She laughed, “Me neither, but I’m not surprised. I ate with her almost every day unless I have to get home early or meetings. Mr. Lennox isn’t as hospitable as she is.”
  Mrs. Lennox opened the door and unlocked the car. Mina entered, followed by Donovan. Inside, the smell of raspberries calmed him. The woman reminded them to put on their seatbelts before she started the vehicle.

So, I have several questions. Isn't the dinner over? It seems so, after the first line. So why are they are at a garage? Why are they getting into her house? Is Mina a she or a he? You use both pronouns. How do they know each other? This whole part feels rushed, which is very different than the rest of it. Why not slow down a little? Your character is relaxed, so it makes sense to slow down the scene. Let them chat more about the Lennox's, figure out the connections. Let us get to know the characters a little better. Also, is Donovan the main character? You switch between the names and I, so that's pretty confusing. How's the I? Mina or Donovan?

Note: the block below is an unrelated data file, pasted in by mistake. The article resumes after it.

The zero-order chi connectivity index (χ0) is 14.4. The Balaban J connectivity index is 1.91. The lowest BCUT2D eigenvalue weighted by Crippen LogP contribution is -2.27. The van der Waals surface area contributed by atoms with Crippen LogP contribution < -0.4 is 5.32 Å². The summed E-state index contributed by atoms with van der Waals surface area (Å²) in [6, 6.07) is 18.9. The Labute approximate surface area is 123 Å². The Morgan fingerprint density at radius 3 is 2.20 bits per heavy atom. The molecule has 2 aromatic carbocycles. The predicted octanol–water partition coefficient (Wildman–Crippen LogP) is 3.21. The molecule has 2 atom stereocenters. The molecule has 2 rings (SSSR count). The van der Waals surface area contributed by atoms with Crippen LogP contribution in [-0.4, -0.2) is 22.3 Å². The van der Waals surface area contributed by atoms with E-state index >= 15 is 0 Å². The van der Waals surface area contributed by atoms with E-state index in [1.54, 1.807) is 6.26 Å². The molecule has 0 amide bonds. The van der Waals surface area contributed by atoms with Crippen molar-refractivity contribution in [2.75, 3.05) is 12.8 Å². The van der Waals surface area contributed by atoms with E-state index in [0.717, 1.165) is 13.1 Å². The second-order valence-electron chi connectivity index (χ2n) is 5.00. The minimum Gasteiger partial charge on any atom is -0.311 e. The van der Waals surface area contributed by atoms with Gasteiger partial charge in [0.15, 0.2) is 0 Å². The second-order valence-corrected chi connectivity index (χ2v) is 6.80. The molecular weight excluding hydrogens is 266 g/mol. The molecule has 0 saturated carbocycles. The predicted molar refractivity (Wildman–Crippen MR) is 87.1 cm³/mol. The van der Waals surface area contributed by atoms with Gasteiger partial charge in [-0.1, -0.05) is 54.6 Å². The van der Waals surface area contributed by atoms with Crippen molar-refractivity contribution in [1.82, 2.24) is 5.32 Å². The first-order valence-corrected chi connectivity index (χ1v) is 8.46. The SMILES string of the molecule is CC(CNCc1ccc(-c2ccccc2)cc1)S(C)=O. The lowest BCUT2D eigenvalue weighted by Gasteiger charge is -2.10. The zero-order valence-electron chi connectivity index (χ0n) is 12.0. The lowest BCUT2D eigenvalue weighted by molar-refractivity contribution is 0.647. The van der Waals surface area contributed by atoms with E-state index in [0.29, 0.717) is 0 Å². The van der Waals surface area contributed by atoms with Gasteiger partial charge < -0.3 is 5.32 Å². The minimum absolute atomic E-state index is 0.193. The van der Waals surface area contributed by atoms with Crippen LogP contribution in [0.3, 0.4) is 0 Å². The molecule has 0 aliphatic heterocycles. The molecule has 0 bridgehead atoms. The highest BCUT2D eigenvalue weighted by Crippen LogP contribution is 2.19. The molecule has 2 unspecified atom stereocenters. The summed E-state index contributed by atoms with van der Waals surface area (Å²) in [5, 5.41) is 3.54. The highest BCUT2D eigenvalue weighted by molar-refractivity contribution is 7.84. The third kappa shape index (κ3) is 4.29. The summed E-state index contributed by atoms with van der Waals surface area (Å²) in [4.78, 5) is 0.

Once you get past that confusing first paragraph, it's a beautiful piece. You're doing great! I look forward to seeing more of your work.

Offline PIJ1951

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Re: The Siren (1171 words)
« Reply #2 on: December 31, 2019, 07:56:17 AM »
I have to agree that the italicised part reads better than the opening scene - but I understood what was going on up to a point.
I have no idea what the 'marvelous feat' is supposed to be, but I gather Donovan and Mina have already eaten and are about to get into Mrs Lennox's car. The confusion arises from this line: